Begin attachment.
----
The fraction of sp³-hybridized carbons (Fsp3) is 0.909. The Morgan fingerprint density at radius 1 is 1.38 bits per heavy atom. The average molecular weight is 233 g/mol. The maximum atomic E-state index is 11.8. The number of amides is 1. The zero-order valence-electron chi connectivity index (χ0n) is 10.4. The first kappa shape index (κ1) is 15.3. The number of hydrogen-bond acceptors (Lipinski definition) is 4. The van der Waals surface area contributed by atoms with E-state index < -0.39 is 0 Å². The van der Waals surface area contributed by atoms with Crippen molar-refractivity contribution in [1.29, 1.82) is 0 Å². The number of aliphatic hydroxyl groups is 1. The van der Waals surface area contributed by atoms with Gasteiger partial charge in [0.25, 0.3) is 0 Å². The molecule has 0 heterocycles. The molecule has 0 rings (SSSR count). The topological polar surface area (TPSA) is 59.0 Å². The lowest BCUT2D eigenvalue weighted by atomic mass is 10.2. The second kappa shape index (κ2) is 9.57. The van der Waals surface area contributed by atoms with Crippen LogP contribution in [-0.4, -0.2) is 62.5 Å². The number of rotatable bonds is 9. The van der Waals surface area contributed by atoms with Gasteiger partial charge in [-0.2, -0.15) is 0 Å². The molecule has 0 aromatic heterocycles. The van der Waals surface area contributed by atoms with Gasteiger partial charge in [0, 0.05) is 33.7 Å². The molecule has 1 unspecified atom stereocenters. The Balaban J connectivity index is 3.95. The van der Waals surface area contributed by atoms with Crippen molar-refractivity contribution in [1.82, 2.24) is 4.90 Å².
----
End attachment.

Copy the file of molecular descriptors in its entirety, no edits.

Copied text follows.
The fraction of sp³-hybridized carbons (Fsp3) is 0.909. The Morgan fingerprint density at radius 1 is 1.38 bits per heavy atom. The average molecular weight is 233 g/mol. The maximum atomic E-state index is 11.8. The number of amides is 1. The zero-order valence-electron chi connectivity index (χ0n) is 10.4. The first kappa shape index (κ1) is 15.3. The number of hydrogen-bond acceptors (Lipinski definition) is 4. The van der Waals surface area contributed by atoms with E-state index < -0.39 is 0 Å². The van der Waals surface area contributed by atoms with Crippen molar-refractivity contribution in [1.29, 1.82) is 0 Å². The number of aliphatic hydroxyl groups is 1. The van der Waals surface area contributed by atoms with Gasteiger partial charge in [0.25, 0.3) is 0 Å². The molecule has 0 heterocycles. The molecule has 0 rings (SSSR count). The topological polar surface area (TPSA) is 59.0 Å². The lowest BCUT2D eigenvalue weighted by atomic mass is 10.2. The second kappa shape index (κ2) is 9.57. The van der Waals surface area contributed by atoms with Crippen LogP contribution in [-0.4, -0.2) is 62.5 Å². The number of rotatable bonds is 9. The van der Waals surface area contributed by atoms with Gasteiger partial charge in [-0.2, -0.15) is 0 Å². The molecule has 0 aromatic heterocycles. The van der Waals surface area contributed by atoms with Gasteiger partial charge in [0, 0.05) is 33.7 Å². The molecule has 1 unspecified atom stereocenters. The Balaban J connectivity index is 3.95. The van der Waals surface area contributed by atoms with Crippen molar-refractivity contribution in [1.82, 2.24) is 4.90 Å².